Saturday, October 16, 2010

The Project As Bench

I'm finishing up a dining table this week and it's one of the larger projects I've ever tackled. The top finished out at 120"x44"x1-5/16. I'm guessing it weighs north of 150 pounds. I don't usually write about furniture-making on this blog, but when it relates to benches and workholding, it's fair game.

This table presented some workholding issues that I'd like to address.

This top is made of five boards. The center board is about 15" wide, and the outer boards are about 9" and 7" (on each side of the center board). I glued up each outer pair, then joined each of those pairs to the center board.

Here I have one of the outer pairs (already glued up) held in an 8' Roubo bench. Notice that I'm using both the deadman and the right leg to hold a support batten with holdfasts. This board is heavy. I don't want it sliding down. The leg vise is not enough to hold this board, it's simply acting as a clamp in this case, the batten supporting most of the weight. It's important that the batten be made from softwood. This is an offcut from a pine 2x4. I don't want to damage a carefully jointed edge. Notice also that I didn't bother mounting up my sliding leg vise. I'll say it again, don't bother with a sliding leg vise. They are totally unnecessary. In fact, in this instance it would be very difficult to mount this board with two leg vises. You'd have to lift the entire board into the air to get it in the jaws. With the batten arrangement, you rest the board on it then slide it into the leg vise from the side. It's stress-free and virtually risk free. And you don't need to side-step around the sliding vise when jointing the edge. So if you're thinking of building a sliding leg vise I say don't waste your time and money. Build a massive deadman instead. Mine is just under 3" thick.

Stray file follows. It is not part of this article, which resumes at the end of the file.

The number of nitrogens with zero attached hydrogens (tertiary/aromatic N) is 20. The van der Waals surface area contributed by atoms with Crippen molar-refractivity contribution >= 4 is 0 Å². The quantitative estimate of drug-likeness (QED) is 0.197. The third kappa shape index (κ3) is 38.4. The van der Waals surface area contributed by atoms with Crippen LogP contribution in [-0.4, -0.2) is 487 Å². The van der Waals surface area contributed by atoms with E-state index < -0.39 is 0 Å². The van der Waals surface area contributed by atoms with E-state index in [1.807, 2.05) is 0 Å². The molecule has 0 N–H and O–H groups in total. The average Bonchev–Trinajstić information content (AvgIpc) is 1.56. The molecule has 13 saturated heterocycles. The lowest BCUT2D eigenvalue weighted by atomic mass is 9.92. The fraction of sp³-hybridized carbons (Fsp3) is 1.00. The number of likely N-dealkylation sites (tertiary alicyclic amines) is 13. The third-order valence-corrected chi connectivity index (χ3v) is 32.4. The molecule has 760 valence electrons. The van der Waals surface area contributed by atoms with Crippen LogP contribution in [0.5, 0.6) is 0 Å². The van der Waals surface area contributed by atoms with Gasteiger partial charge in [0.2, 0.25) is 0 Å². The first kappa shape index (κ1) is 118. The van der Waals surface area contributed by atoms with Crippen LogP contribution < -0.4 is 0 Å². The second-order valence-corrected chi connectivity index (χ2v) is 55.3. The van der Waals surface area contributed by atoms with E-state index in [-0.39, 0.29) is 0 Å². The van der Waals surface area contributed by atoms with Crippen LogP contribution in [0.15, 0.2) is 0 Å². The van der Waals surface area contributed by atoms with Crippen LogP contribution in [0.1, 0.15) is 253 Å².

So now I have the center board in the vise and one of the outer assemblies on the bench top. I joint the edge of the latter as well as I can (I'm not fitting it to a mating edge), and stage it on the benchtop. The center board in the vise is then jointed until the edge is square and I get continuous shavings from one end to the other. Then the first test is done. I carefully lift the side assembly onto the center board and test the joint. I then adjust only the board in the vise if the joint needs work. I don't touch the board on the bench again. That way I'm fitting a fixed surface (the edge of the board on the bench) to a changeable surface (the edge of the board in the vise). This workholding arrangement works for me. The sizes of these boards is just about my physical limit though. Moving boards of this size without damage the joint's arris takes diligence.

At some point a workpiece becomes large enough that a bench becomes almost unnecessary. The board itself is massive enough to stay put on its own. It simply needs a basic stop to resist planing forces. To stabilize the board, I clamp a handscrew to the bottom edge, then clamp the handscrew to the leg of one of my low horses.

To resist planing forces I drive a nail right into my floor in front of the horse. If you have concrete floors in your woodshop, start saving for wood right now.